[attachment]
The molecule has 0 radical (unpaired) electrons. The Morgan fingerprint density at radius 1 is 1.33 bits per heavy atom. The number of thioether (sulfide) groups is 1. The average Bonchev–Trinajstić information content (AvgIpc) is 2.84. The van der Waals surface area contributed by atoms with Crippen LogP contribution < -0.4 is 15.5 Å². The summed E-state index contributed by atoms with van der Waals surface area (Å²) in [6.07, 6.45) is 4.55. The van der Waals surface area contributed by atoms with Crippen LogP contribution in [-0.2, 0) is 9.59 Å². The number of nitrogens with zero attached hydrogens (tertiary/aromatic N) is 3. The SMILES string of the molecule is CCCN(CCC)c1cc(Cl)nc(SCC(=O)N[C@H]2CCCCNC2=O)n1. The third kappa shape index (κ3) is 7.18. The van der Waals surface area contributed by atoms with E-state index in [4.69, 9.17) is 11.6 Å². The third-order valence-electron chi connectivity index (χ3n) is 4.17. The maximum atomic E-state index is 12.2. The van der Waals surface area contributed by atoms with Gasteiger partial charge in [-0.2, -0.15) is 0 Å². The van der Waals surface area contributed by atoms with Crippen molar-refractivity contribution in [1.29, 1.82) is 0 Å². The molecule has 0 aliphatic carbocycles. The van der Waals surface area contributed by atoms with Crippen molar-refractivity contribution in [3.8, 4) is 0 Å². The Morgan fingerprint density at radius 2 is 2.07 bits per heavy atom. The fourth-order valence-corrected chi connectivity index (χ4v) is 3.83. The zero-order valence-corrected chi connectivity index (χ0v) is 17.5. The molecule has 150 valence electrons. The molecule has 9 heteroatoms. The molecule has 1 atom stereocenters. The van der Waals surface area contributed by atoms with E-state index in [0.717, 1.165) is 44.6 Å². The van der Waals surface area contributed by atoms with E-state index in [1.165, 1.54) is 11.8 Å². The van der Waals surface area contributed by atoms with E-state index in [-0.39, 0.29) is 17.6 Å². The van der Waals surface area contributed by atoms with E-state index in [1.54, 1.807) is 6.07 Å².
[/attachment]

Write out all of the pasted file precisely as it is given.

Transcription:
The molecule has 0 radical (unpaired) electrons. The Morgan fingerprint density at radius 1 is 1.33 bits per heavy atom. The number of thioether (sulfide) groups is 1. The average Bonchev–Trinajstić information content (AvgIpc) is 2.84. The van der Waals surface area contributed by atoms with Crippen LogP contribution < -0.4 is 15.5 Å². The summed E-state index contributed by atoms with van der Waals surface area (Å²) in [6.07, 6.45) is 4.55. The van der Waals surface area contributed by atoms with Crippen LogP contribution in [-0.2, 0) is 9.59 Å². The number of nitrogens with zero attached hydrogens (tertiary/aromatic N) is 3. The SMILES string of the molecule is CCCN(CCC)c1cc(Cl)nc(SCC(=O)N[C@H]2CCCCNC2=O)n1. The third kappa shape index (κ3) is 7.18. The van der Waals surface area contributed by atoms with E-state index in [4.69, 9.17) is 11.6 Å². The third-order valence-electron chi connectivity index (χ3n) is 4.17. The maximum atomic E-state index is 12.2. The van der Waals surface area contributed by atoms with Gasteiger partial charge in [-0.2, -0.15) is 0 Å². The van der Waals surface area contributed by atoms with Crippen molar-refractivity contribution in [1.29, 1.82) is 0 Å². The molecule has 0 aliphatic carbocycles. The van der Waals surface area contributed by atoms with Crippen molar-refractivity contribution in [3.8, 4) is 0 Å². The Morgan fingerprint density at radius 2 is 2.07 bits per heavy atom. The fourth-order valence-corrected chi connectivity index (χ4v) is 3.83. The zero-order valence-corrected chi connectivity index (χ0v) is 17.5. The molecule has 150 valence electrons. The molecule has 9 heteroatoms. The molecule has 1 atom stereocenters. The van der Waals surface area contributed by atoms with E-state index in [0.717, 1.165) is 44.6 Å². The van der Waals surface area contributed by atoms with E-state index in [1.165, 1.54) is 11.8 Å². The van der Waals surface area contributed by atoms with E-state index in [-0.39, 0.29) is 17.6 Å². The van der Waals surface area contributed by atoms with E-state index in [1.54, 1.807) is 6.07 Å².